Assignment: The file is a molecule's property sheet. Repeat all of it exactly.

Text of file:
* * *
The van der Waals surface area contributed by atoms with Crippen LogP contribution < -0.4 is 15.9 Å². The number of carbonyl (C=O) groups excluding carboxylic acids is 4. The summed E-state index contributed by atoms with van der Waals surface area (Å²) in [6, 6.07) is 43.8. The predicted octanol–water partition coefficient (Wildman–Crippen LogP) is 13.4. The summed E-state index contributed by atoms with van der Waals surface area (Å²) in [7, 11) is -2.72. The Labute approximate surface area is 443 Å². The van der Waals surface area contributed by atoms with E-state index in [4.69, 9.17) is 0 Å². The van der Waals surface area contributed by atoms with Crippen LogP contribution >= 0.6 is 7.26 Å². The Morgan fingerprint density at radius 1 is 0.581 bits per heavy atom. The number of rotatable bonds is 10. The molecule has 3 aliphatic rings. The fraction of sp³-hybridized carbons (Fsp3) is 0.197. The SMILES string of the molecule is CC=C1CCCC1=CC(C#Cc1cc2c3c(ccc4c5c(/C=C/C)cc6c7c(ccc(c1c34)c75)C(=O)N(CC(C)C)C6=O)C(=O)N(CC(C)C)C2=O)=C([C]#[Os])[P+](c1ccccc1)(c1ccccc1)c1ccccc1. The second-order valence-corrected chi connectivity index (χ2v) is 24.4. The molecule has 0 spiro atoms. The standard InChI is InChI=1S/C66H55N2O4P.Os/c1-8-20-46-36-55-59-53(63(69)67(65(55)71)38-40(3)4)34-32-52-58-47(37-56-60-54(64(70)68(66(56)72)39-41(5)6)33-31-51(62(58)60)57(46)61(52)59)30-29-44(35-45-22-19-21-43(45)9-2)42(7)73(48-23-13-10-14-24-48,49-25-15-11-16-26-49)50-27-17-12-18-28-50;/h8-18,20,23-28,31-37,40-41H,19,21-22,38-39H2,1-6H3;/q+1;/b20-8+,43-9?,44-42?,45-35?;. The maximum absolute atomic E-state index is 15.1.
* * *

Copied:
The van der Waals surface area contributed by atoms with Crippen LogP contribution < -0.4 is 15.9 Å². The number of carbonyl (C=O) groups excluding carboxylic acids is 4. The summed E-state index contributed by atoms with van der Waals surface area (Å²) in [6, 6.07) is 43.8. The predicted octanol–water partition coefficient (Wildman–Crippen LogP) is 13.4. The summed E-state index contributed by atoms with van der Waals surface area (Å²) in [7, 11) is -2.72. The Labute approximate surface area is 443 Å². The van der Waals surface area contributed by atoms with E-state index in [4.69, 9.17) is 0 Å². The van der Waals surface area contributed by atoms with Crippen LogP contribution >= 0.6 is 7.26 Å². The Morgan fingerprint density at radius 1 is 0.581 bits per heavy atom. The number of rotatable bonds is 10. The molecule has 3 aliphatic rings. The fraction of sp³-hybridized carbons (Fsp3) is 0.197. The SMILES string of the molecule is CC=C1CCCC1=CC(C#Cc1cc2c3c(ccc4c5c(/C=C/C)cc6c7c(ccc(c1c34)c75)C(=O)N(CC(C)C)C6=O)C(=O)N(CC(C)C)C2=O)=C([C]#[Os])[P+](c1ccccc1)(c1ccccc1)c1ccccc1. The second-order valence-corrected chi connectivity index (χ2v) is 24.4. The molecule has 0 spiro atoms. The standard InChI is InChI=1S/C66H55N2O4P.Os/c1-8-20-46-36-55-59-53(63(69)67(65(55)71)38-40(3)4)34-32-52-58-47(37-56-60-54(64(70)68(66(56)72)39-41(5)6)33-31-51(62(58)60)57(46)61(52)59)30-29-44(35-45-22-19-21-43(45)9-2)42(7)73(48-23-13-10-14-24-48,49-25-15-11-16-26-49)50-27-17-12-18-28-50;/h8-18,20,23-28,31-37,40-41H,19,21-22,38-39H2,1-6H3;/q+1;/b20-8+,43-9?,44-42?,45-35?;. The maximum absolute atomic E-state index is 15.1.